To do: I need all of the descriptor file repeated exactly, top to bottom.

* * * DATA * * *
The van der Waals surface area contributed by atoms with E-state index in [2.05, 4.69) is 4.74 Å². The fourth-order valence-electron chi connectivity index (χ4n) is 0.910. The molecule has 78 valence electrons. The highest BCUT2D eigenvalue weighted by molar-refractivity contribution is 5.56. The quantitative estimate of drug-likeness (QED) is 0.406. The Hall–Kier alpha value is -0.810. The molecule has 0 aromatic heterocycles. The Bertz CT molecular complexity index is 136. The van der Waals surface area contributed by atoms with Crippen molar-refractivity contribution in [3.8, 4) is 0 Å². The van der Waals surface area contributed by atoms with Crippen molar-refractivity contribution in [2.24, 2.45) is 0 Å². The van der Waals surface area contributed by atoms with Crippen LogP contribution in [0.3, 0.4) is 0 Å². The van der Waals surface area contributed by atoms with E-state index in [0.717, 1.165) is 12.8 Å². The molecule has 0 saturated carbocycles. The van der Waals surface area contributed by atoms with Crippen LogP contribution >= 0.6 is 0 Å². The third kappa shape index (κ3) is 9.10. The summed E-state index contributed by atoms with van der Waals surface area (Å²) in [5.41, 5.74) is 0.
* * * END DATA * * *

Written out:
The van der Waals surface area contributed by atoms with E-state index in [2.05, 4.69) is 4.74 Å². The fourth-order valence-electron chi connectivity index (χ4n) is 0.910. The molecule has 78 valence electrons. The highest BCUT2D eigenvalue weighted by molar-refractivity contribution is 5.56. The quantitative estimate of drug-likeness (QED) is 0.406. The Hall–Kier alpha value is -0.810. The molecule has 0 aromatic heterocycles. The Bertz CT molecular complexity index is 136. The van der Waals surface area contributed by atoms with Crippen molar-refractivity contribution in [3.8, 4) is 0 Å². The van der Waals surface area contributed by atoms with Crippen molar-refractivity contribution in [2.24, 2.45) is 0 Å². The van der Waals surface area contributed by atoms with Crippen LogP contribution in [0.3, 0.4) is 0 Å². The van der Waals surface area contributed by atoms with E-state index in [0.717, 1.165) is 12.8 Å². The molecule has 0 saturated carbocycles. The van der Waals surface area contributed by atoms with Crippen LogP contribution >= 0.6 is 0 Å². The third kappa shape index (κ3) is 9.10. The summed E-state index contributed by atoms with van der Waals surface area (Å²) in [5.41, 5.74) is 0.